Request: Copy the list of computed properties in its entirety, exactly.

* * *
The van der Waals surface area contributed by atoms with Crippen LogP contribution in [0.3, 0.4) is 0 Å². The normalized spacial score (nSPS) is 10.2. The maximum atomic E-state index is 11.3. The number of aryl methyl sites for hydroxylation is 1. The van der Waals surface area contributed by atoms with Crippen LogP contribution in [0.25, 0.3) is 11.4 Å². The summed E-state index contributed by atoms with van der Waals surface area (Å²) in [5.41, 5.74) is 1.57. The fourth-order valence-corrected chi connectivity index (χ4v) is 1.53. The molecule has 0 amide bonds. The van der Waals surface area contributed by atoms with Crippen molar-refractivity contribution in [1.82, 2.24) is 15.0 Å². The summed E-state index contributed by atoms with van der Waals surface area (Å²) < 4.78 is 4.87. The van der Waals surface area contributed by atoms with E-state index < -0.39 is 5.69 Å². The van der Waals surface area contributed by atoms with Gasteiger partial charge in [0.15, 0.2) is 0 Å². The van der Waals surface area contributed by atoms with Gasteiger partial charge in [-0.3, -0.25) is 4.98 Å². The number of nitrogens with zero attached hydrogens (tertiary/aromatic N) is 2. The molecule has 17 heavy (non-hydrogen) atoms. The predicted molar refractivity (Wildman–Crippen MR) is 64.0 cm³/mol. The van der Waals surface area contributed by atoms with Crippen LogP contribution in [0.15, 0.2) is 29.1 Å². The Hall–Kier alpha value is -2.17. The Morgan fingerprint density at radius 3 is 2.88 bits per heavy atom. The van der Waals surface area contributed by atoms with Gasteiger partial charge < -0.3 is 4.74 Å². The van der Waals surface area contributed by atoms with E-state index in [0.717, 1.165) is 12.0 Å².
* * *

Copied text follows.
The van der Waals surface area contributed by atoms with Crippen LogP contribution in [0.3, 0.4) is 0 Å². The normalized spacial score (nSPS) is 10.2. The maximum atomic E-state index is 11.3. The number of aryl methyl sites for hydroxylation is 1. The van der Waals surface area contributed by atoms with Crippen LogP contribution in [0.25, 0.3) is 11.4 Å². The summed E-state index contributed by atoms with van der Waals surface area (Å²) in [5.41, 5.74) is 1.57. The fourth-order valence-corrected chi connectivity index (χ4v) is 1.53. The molecule has 0 amide bonds. The van der Waals surface area contributed by atoms with Crippen molar-refractivity contribution in [1.82, 2.24) is 15.0 Å². The summed E-state index contributed by atoms with van der Waals surface area (Å²) < 4.78 is 4.87. The van der Waals surface area contributed by atoms with E-state index < -0.39 is 5.69 Å². The van der Waals surface area contributed by atoms with Gasteiger partial charge in [0.15, 0.2) is 0 Å². The van der Waals surface area contributed by atoms with Gasteiger partial charge in [-0.3, -0.25) is 4.98 Å². The number of nitrogens with zero attached hydrogens (tertiary/aromatic N) is 2. The molecule has 17 heavy (non-hydrogen) atoms. The predicted molar refractivity (Wildman–Crippen MR) is 64.0 cm³/mol. The van der Waals surface area contributed by atoms with Crippen LogP contribution in [0.15, 0.2) is 29.1 Å². The Hall–Kier alpha value is -2.17. The Morgan fingerprint density at radius 3 is 2.88 bits per heavy atom. The van der Waals surface area contributed by atoms with Gasteiger partial charge < -0.3 is 4.74 Å². The van der Waals surface area contributed by atoms with E-state index in [0.717, 1.165) is 12.0 Å².